The Environmental Protection Agency (EPA), in a move that considerably upsets farmers, is moving to essentially ban the commonly used pesticide atrazine.

The agency is adapting the so-called concentration equivalent level of concern (CE-LOC) for atrazine from 15 parts per billion (which it had set itself in 2020) to 3.4 ppb — meaning that thousands of acres of corn grown in the United States would be out of compliance.

In fact, the 3.4 number is purely symbolic since the chemical becomes ineffective for use at this level, essentially banning it without requiring the EPA to use the word “ban.”

In 2016, when the agency first attempted to introduce this policy, over 10,000 farmers submitted negative comments, as it would fundamentally endanger their bottom line.

The Trump administration had avoided a ban. However, the new administration is dead set on weaponising the EPA for its political ambitions: cutting down on pesticides, even if it is contrary to its own scientific advice.

In fact, the Science Advisory Panel (SAP) of the EPA has alerted its own administrators to the fact that most of the studies it uses to argue for a ban “have weaknesses in their design,” which “render interpreting their results and scoring them for “effects” or “no effect” difficult and subjective.”

One would think that the agency would be partial toward its own scientists, yet it appears it feels more strongly about the priorities set in Washington.

“When you look at all the details, you realize EPA is determined to eliminate the effective use of atrazine. That’s going to cause all kinds of problems, from loss of no-till acres to herbicide resistance in weeds. It will also be a big hit when input costs are already at an all-time high and a major loss for sustainable farming,” analysed Triazine Network Co-Chairman Gary Marshall of Missouri, a group of farmers arguing for the continued use of the product.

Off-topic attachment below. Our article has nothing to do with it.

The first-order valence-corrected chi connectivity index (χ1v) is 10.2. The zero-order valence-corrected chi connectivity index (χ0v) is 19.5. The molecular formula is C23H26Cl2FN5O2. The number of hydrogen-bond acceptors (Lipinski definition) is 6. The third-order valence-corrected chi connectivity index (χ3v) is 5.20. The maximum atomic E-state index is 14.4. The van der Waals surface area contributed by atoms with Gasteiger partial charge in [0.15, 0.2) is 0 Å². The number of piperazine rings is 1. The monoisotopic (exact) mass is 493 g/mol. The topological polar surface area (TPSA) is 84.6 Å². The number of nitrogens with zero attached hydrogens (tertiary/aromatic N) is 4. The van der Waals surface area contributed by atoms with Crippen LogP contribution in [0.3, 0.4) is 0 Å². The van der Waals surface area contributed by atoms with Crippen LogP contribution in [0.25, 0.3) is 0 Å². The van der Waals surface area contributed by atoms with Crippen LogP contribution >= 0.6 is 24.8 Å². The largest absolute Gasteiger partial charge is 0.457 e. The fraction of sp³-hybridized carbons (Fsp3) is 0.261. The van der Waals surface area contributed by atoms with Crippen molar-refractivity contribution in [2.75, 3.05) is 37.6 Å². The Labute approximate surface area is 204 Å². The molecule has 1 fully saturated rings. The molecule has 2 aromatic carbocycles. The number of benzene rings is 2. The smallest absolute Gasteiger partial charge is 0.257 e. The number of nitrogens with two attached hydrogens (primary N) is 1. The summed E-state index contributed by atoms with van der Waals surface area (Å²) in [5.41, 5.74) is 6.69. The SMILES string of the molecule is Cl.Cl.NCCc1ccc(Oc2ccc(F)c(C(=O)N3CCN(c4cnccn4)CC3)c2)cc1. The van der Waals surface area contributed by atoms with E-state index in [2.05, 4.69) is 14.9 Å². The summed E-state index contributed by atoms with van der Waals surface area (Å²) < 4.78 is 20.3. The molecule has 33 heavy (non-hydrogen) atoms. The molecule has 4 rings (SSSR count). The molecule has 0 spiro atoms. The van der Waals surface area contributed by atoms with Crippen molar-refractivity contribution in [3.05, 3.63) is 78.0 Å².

Kansas Corn Growers Association CEO Greg Krissek said: “This is clearly a case of agency overreach.”

Corn farmers would lose an estimated $3.1 billion to $4.6 billion per year, which would increase food insecurity and prices at a time when American consumers can afford it the least.

Adding to that, there are good reasons why atrazine, after glyphosate, remains the second most used herbicide in the United States. Consumers save $4.3 billion to almost $6.2 billion annually because the use of the product lowers prices for dairy products, eggs and meat.

Unbeknownst to environmental activists who support the measure, an effective ban of atrazine would harm the environment. The chemical is essential for no-till farming — a technique that eliminates diesel-fueled tillage and avoids soil erosion.

This keeps carbon dioxide emissions in the soil, and wildlife — such as birds — is less often disturbed by farmers passing over their fields. Farmers who support the continuation of atrazine could hit back at these activists with the adage: “I’m on your side, but you’re not.”

Biden’s politicization of the EPA is an unfortunate and misguided attempt to improve sustainability while inherently achieving the opposite. If the agency moves forward with its plans, it would reduce food security, increase prices, and reduce sustainable farming across the country.

The comment period for farmers continues until September 6. Let’s hope a change of mind is possible for regulators when all farmers have had their say.

Originally published here



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